As the author of A Better Life for Half the Price, one of the questions I get from potential expats is, “What do I do about taxes after I move to another country?”
Well, Americans abroad who are expats still have to file U.S. taxes on their worldwide income no matter what. Just because you’re out of sight doesn’t mean you get a pass. Uncle Sam is like Santa Claus, but real. He will find out if you’ve been naughty and didn’t file. And yes, you have to report that AirBnB income you’re earning from renting out your condo while you’re away as well.
If you’re an American, paying taxes is only simple if you don’t make much money and you don’t have any deductions to itemize. For everyone else, the U.S. taxation system is a complicated monster, driven more by political point-scoring and the influence of lobbyists than it is by any rational measure. It just got worse for this year if you’re not a big corporation or rich Republican campaign donor, so it’s more important than ever to know the rules and how they apply.
Or just pay someone else to know the rules and tell you what to do. That’s the approach I’ve taken whether I’ve lived in the USA or when I lived in Turkey, Korea, or Mexico. A good accountant will easily pay back a return if you can itemize, sometimes saving your thousands of dollars you would have missed otherwise—without doing anything shady.
Getting Expatriate Tax Advice When Living Abroad
Finding tax filing help and advice locally is not an easy thing though. You can’t expect someone in Oaxaca or Chiang Mai to understand the U.S. tax system. You’ll probably need a virtual solution that links you to an accounting firm who specializes in working with expatriates.
One of those companies is the appropriately named Taxes for Expats. They’ve been around for 25 years, exclusively serving Americans living abroad in other countries. Since this is all they do, their system is set up to run online, with good security systems in place.
You get expert human help to answer your questions, available by e-mail, chat, or phone 18 hours a day. They’re not outsourcing the work to some low-cost accounting sweatshop either. You will deal with a real employee.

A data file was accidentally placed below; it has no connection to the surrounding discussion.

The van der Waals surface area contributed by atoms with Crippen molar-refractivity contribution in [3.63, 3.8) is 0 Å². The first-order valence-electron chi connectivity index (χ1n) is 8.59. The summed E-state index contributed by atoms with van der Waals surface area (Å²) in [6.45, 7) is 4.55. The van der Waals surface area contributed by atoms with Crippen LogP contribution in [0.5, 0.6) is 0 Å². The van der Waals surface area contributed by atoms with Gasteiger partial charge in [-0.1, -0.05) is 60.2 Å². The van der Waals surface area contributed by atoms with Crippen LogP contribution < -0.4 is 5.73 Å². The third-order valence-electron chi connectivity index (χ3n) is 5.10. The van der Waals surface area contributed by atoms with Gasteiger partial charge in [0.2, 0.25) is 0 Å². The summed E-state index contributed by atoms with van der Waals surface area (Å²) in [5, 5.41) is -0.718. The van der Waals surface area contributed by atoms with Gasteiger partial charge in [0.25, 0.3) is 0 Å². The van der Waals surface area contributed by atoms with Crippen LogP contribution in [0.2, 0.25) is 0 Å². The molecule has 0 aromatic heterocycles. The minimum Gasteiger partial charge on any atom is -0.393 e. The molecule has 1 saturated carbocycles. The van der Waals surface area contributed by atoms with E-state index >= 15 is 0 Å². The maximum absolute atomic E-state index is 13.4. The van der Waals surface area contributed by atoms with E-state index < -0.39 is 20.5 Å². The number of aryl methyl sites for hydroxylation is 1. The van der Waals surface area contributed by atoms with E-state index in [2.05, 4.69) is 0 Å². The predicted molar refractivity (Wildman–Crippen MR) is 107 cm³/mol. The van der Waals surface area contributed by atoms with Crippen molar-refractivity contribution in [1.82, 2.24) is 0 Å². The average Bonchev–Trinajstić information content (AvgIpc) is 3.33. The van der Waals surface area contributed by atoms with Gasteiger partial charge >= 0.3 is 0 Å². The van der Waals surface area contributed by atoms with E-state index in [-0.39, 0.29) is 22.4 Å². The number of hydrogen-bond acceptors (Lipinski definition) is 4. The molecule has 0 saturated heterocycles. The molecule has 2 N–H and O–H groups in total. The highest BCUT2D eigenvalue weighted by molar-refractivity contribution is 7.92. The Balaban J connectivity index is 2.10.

When it comes time to pay my accountant, I’m never quite sure what the bill is going to be. With this company, the pricing is refreshingly concise and transparent. You pay up front knowing exactly what it’s going to cost to file through them, with no surprises. In case you were wondering, what they’re charging is lower than what my long-time accountant bills me for. So I’m looking at switching after I move back to Mexico later this year.
The Expat Tax Filing Process
Their system is built for the internet age, so it’s not like a clunky banking system stuck in the 1990s. Taxes for Expats uses their own encrypted data storage system where you have access to your files in the “My Documents” section and you can always see the progress of your filing.
You start out with a free consultation (a $50 fee is applied to your filing cost) and much of the work is questionnaire based. You fill in your vitals, there’s an “If this than that” set of equations behind the scenes, and then you know costs and documents required. No frantic back-and-forth emails at the last minute because something you didn’t know about is required.
Naturally you want someone really trustworthy to handle such a sensitive operation around your business or income. This company has great reviews no matter where you look: BBB, Facebook, LinkedIn, TrustPilot, etc.
Taxes for Expats will handle all the functions your normal family accountant would at home, including interpreting IRS letters or representing you in a dispute. Assuming your needs are in line with what most filers require though, it’s easy to figure out how much you’ll pay:
There are a lot of funky rules for Americans living abroad, like the foreign earned income exclusion and the need to report foreign bank assets. You probably have better things to do than sort all these out on your own. If you use a company like Expat Tax Services, you can free up your time for running your business or just having more fun. They’re not the only company out there–I interviewed one of their competitors (Greenback Tax Services) in my cheap living abroad book because the founder lives in Bali—but I like these guys because they’re very up-front about what you should ask when comparing tax filing services like theirs.